In "Maternal Instincts," Gabrielle's daughter Hope resurrects Callisto in order to destroy Xena and her son Solan. To make the story work, Manheim accelerated Hope's age considerably from her birth in "Gabrielle's Hope" earlier that season. "That really wasn't a problem," she insists. "Since the baby grew in Gabrielle so quickly, it was easy to say, 'In a few months, she looks 11.' Of course you have to hope the audience is remembering the child's conception and who she really is. That's the one thing that worried me a little bit. Since we were separating the episodes so far apart, would people remember who Hope was? We brought people up to speed with the coming attractions, and I don't recall hearing any confusion with people picking up on the storyline.

"Every episode has its own challenge, whether you rise to it or not, but 'Maternal Instincts' has to be my personal favorite, just because it's so thick with stuff going on. There are so many levels they're playing on, and I like anything that rich with emotional dynamics a lot."

Suite Ideas

In order to repair the now-violent rift between Xena and Gabrielle, Tapert decided that an unusual resolution was needed. Those issues were resolved in "The Bitter Suite," a ground-breaking musical episode that tested the limits of the show's format. "I have to credit Rob with wanting to do a musical Xena," says Manheim. "Because I come from theater and musical comedy, my first reaction was, 'Oh my God, he wants to do a musical comedy to resolve this intensely emotional upset between the two women?' When I found he wasn't thinking musical comedy at all, then it began to make sense and I could wrap my mind around the concept.

"At the end of 'Maternal Instincts,' you wonder how they're ever going to get back together, so we knew we had to have an episode that brought them back together. Falling short of intensive therapy, we thought maybe a musical, because it was such a strange way to go and that would actually work for us in getting them together from these polar opposite places."

Manheim and Sears were assigned to write "The Bitter Suite" together, so the two writers split the assignment into acts, getting together to discuss the episode as a whole. "The teaser was mine, and the first and second acts, so Steve had the really difficult part because both of his acts were pure music. At least the first act--although it was certainly a violent act--was dialogue and stuff like that, and we didn't launch into music until the second act."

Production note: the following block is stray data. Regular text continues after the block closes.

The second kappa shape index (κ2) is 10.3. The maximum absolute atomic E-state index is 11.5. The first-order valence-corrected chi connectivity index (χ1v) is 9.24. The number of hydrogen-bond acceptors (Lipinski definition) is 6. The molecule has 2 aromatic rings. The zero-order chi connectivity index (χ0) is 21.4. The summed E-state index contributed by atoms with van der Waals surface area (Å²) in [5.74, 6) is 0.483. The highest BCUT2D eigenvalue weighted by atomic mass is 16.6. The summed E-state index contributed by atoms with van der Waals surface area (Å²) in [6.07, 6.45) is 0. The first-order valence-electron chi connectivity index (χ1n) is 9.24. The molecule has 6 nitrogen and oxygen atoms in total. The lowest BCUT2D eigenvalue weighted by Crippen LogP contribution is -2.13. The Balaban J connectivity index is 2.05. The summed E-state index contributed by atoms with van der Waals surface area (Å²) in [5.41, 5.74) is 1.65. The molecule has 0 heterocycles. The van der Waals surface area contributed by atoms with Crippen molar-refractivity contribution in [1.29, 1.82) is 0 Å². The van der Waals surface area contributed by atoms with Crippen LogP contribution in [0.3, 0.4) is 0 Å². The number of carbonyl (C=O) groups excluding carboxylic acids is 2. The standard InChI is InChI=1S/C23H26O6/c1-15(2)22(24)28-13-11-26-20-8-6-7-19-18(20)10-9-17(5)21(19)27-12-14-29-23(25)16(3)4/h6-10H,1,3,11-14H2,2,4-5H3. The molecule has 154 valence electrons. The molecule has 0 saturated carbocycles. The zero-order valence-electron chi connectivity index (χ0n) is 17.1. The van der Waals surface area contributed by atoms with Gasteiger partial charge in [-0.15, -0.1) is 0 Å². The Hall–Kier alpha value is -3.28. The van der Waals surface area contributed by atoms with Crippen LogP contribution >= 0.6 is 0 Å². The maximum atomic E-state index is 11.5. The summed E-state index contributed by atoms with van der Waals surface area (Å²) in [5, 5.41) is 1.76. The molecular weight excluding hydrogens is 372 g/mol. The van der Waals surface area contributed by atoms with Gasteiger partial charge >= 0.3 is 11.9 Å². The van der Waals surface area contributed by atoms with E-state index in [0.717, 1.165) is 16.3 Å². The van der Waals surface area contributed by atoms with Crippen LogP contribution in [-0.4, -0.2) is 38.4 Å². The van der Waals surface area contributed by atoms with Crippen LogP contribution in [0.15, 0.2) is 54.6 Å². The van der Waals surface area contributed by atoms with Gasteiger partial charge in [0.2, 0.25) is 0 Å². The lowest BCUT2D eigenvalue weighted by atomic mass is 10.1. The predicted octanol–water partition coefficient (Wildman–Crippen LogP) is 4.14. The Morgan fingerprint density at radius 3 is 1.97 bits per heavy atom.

The ambitious musical The BItter Suite" resolved Gabrielle and Xena's filicidal feud. The god of war (Kevin Smith) fittingly appeared.
Most of "The Bitter Suite" takes place in the fantasy world of Illusia, where Xena and Gabrielle come to grips with their grief as well as anger towards each other. It was easily the show's most ambitious episode, requiring two lyricists and a choreographer to handle the extensive musical numbers. "I certainly never questioned whether Lucy could handle it, and I assume Rob would have told us if nobody except Lucy could carry a tune.

When we wrote something, we had one vision in mind and Rob and [visual FX supervisor] Kevin O'Neill and everybody else responsible for getting that vision on screen may see something else, so it's always amazing, especially when this musical is flung out there. You have to credit Rob for getting all the reins in one hand and coming up with a cohesive show. Even having been on Xena a few years, I was bowled over by the look that episode achieved."

After the heavy emotional content of her two previous episodes, Manheim's next effort. "King Con," was meant to be a change of pace. After Joxer is badly beaten by thugs from a local gambling den, Xena and Gabrielle enlist the aid of two con men to get even. "It's a fairly light-hearted show, although certainly not from Joxer's point-of-view, because he gets pretty beat up. I remember seeing the dailies and thinking, 'Wow, I didn't know they were going to get that violent!' I can tell you the movie I patterned it on, but it's obvious by watching it."

Gabrielle, Joxer (Ted Raimi) and Xena join local shysters to sting gambling thugs in the light-hearted "King Con."
Manheim points to the 1973 classic The Sting as a source of inspiration, as well as a few other similar films. "I also looked at Paper Moon, The Flim Flam Man and House of Games. I went out and rented every con movie I could think of, so I lived and breathed cons during that period. The story called for them to run cons on people. I had never written anything like that. so that was a challenge. My tendency is to add so many twists that it really gets too convoluted, and that's what I had to pare back. I always tell people I tend to go a twist too far, so it was a good exercise in leaving the one that needed to be there and not cluttering it up."

The Xena writers are already plunging ahead with season four. Manheim remains close-lipped about her next story, explaining that the title would once again reveal its premise, but agrees to a few hints about the fourth season's overall direction.

"I would say there's pretty much more of the same, although the characters are also expanding spiritually. I doubt it will be as dark as this season. I don't know if our fans would follow us if we got any darker. It's so hard to say without tipping our hand as to what's going on next season, but we're moving in a very interesting direction."

For Chris Manheim, whose self-confessed boredom threshold is usually extremely low, working on Xena: Warrior Princess is still as exciting as when she first joined the series. "I do occasionally check in and say, 'OK, am I getting bored, am I getting stale, am I still contributing?' I've gotten to like this show more and more; I've just signed on for another two years, so I had better!

"When I first came on board, I had to make a decision between Xena or doing Dr. Quinn, and given the two shows, I clearly made the right choice. The show is so varied. I love the fact that you can do comedy or drama, you don't have to stick with one genre, so it was the variety that appealed to me, and the epic scope of it too. You can tell big canvas stories, or get much more personal and tell emotional stories, and that's what makes Xena so special."